The “seven dispensations” of Scofield’s Bible
Have you ever heard, my dear reader, of Dr. C. I. Scofield? Do you know that he added certain “explanatory notes,” which must serve as interpretation and guide in reading the King James Version of the Scriptures? Did you know too that this Bible has been instrumental in leading thousands and hundred thousands in the error of Dispensationalism? Whether you know this or not it will serve you well as a believer of all the prophetic Scriptures to read what I and many others before me have said to refute this error of “dispensationalism” with the sword of the Spirit, the Word of God.
The Scofield Bible was first published in 1909, some seventy years ago. And its influence for evil has been very great, as an evil leaven in the body of the truth of the gospel. Scofield and his assistants manipulate with the terms: Gospel, Covenant, Dispensation, Church, kingdom and other related concepts which deal with the salvation of the “Israel of God,” the church in the world. And the method employed by Dr. Scofield is that, instead of writing his notes in a separate Commentary, he places his notes in key positions in the Bible, so that his readers will read the Bible through the spectacles of Dr. Scofield. (Compare Dr. L. Boetner’s THE MILLENNIUM, pages 369-373.)
We desire the reader to keep in mind that we are not interested in giving a history of Dr. Scofield’s work, dating about from 1843, (which incidentally is a time when such heresies as Christian Science, Mormonism, and Seventh Day Aventism appeared) but we are interested in some of the basic teaching and constructions, which are today the structural teachings of Dispensationalism in America.
We have another interest, a more pinpointed interest.
Our interest centers on the question whether the presentation of Dispensational Premillennialists squares with the pattern of sound doctrine which is unto godliness, as revealed in all the prophetic writings, as these are in turn interpreted infallibly by Christ and by His Spirit in the holy Apostles.
Such is our interest. To this task we have set ourselves. And therefore we ask the question: does Dispensationalism really teach the pattern of sound doctrine that the church is the temple of the living God, the dwelling-place of God by the Spirit, and that His temple is the “true temple” (Heb. 8:2)? Does Dispensationalism teach that both Jew and Greek have the same right to enter into this temple as reborn children of God, belonging to Christ, and therefore are both Abraham’s seed (Gal. 3:26-29)? When Dr. Scofield advocates the “seven dispensations,” and likewise teaches that there are “seven covenants” and differentiates in such a way that he virtually teaches that there is not one only Gospel, but that there are “four gospels,” is that rightly dividing the Word of truth? You must know that the text in II Timothy 2:15 has been made by Dispensationalists a veritable slogan. They prate as such who rightly divide the word of truth when they divide the history of the world into “seven dispensations.” It is averred that we who do not thus interpret the Scriptures do not rightly divide the truth. And, incidentally, since the days of John N. Darby, the outstanding leader of the “Plymouth Brethren,” a man who labored about 1830, it has been affirmed that now the new light and new and proper insight was afforded by the Spirit to the church; things which had been hid from the faithful spouse of Christ for well-nigh nineteen centuries after Christ, now suddenly were revealed!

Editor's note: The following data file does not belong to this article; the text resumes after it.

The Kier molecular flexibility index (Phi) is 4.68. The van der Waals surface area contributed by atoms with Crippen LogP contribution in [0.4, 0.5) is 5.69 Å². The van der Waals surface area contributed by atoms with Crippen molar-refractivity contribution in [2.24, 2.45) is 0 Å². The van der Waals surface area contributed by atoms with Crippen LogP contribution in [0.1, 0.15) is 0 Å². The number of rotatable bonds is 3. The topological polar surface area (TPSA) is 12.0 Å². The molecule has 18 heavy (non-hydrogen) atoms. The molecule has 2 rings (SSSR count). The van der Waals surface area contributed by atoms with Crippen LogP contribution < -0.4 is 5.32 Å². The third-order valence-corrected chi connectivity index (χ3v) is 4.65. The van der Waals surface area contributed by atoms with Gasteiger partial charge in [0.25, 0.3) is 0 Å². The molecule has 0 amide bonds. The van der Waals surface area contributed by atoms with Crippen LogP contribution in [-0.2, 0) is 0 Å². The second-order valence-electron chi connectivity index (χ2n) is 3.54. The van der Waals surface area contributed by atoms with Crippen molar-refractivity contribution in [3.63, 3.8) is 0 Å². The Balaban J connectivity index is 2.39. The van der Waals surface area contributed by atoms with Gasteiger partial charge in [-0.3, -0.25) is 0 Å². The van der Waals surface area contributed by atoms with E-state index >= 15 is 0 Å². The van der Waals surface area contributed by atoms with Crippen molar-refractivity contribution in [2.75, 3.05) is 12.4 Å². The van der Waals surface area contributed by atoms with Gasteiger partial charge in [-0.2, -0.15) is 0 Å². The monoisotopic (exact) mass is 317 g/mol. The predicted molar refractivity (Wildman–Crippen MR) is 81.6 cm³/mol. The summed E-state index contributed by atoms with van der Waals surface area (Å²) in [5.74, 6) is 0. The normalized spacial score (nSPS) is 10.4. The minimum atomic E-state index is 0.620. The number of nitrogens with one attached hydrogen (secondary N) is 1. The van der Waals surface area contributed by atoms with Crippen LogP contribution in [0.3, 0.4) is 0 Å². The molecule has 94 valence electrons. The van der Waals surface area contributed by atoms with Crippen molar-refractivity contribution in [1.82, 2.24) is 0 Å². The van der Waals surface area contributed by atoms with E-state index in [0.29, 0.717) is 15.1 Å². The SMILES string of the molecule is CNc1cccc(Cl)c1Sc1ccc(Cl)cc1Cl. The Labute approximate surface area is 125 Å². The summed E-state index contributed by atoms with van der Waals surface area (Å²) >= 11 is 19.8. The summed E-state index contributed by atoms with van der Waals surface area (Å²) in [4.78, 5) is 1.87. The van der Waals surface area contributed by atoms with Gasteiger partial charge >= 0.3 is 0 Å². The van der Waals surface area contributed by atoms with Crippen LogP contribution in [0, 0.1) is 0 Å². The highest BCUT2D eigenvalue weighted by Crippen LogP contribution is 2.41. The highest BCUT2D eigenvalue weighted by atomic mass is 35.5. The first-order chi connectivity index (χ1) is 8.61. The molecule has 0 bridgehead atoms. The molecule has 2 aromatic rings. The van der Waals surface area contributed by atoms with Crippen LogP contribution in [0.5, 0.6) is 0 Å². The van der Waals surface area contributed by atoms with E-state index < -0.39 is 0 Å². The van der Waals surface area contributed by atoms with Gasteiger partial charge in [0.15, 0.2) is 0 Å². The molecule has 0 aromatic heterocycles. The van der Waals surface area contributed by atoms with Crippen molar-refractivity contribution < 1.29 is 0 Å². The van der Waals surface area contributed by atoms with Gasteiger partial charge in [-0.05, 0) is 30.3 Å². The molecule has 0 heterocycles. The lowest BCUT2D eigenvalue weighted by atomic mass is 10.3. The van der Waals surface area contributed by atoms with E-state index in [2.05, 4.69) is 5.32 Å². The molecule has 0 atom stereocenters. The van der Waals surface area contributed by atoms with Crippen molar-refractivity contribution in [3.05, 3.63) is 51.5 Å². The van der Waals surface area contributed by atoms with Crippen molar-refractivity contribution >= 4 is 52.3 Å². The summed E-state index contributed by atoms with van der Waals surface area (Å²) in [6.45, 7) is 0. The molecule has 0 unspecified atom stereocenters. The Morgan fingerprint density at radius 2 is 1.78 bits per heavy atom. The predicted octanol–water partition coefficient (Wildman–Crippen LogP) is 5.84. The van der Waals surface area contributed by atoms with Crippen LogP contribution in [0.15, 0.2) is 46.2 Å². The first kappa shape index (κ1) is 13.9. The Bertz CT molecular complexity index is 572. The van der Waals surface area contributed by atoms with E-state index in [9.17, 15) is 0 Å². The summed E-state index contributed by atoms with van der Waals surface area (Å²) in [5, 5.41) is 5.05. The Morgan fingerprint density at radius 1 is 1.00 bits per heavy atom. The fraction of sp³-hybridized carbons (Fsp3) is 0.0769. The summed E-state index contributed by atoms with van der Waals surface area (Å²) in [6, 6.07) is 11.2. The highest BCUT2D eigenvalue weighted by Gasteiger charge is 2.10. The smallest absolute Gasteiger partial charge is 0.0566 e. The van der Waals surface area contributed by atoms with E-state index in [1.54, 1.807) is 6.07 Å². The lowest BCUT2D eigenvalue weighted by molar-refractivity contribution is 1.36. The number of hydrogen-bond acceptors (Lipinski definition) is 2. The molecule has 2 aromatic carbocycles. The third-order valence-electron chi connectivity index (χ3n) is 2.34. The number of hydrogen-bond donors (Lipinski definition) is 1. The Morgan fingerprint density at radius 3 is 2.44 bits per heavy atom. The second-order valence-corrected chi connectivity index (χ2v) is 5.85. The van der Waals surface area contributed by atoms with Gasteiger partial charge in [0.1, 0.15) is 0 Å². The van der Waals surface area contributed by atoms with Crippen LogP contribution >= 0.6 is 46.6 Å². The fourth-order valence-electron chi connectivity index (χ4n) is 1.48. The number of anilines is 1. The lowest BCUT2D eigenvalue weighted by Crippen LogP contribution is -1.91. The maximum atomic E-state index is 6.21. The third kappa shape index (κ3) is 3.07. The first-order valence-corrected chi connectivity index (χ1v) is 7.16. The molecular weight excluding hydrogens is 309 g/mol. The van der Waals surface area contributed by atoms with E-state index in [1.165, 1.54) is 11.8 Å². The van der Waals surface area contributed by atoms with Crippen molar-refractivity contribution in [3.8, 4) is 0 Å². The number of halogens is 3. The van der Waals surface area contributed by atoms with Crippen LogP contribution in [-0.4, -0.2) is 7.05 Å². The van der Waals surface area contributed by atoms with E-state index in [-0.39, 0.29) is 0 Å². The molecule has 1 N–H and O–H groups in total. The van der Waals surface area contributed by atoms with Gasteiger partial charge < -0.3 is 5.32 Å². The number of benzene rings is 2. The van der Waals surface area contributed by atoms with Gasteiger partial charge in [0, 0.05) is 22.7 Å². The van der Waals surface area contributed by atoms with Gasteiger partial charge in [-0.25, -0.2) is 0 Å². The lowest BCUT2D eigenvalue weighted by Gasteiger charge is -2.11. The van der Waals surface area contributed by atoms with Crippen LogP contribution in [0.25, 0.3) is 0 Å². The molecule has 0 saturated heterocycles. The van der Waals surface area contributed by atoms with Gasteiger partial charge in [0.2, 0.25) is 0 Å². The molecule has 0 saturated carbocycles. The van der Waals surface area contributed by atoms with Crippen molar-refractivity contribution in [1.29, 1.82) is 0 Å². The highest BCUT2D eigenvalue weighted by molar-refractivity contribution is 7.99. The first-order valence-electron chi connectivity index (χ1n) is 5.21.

Now we are given the burden to show that this “new light” is not any new light at all, but that it is a preaching contrary to the pattern of sound doctrine, as this is the warp and woof of all the prophetic Scriptures, fulfilled in Christ’s death and resurrection.
And so we repeat the question: Does dispensationalism really cling to Christ, the Head over all things in heaven and on earth, in the eternal Commonwealth of Israel (Eph. 2:14, 15)? Do Dispensationalists, in the very structural truths which they teach, teach the full counsel of God concerning the purpose of God with the earthly Canaan, earthly temple in relationship to the “better country” (Heb. 11:16) and of the earthly temple which “Moses pitched” in relationship to the “perfect tabernacle, which the Lord pitched and not man”? In their insistence that “Israel” only refers to the Old Testament Jewish nation, and in their teaching that this earthly temple will be rebuilt in the time of the future “Millennium” for’ a restored earthly Israelitish Commonwealth, do they teach the pure doctrine of the Gospel of grace, and of justification? Is this teaching not an evil leaven that leavens the entire lump of the truth in Christ?
We believe it is an evil leaven.
We believe that here we touch on the crux of the whole matter. It is not a building on the only foundation which is laid, and besides which no other foundation can be laid, which we find in the teaching of Dispensationalism, with its “seven dispensations.”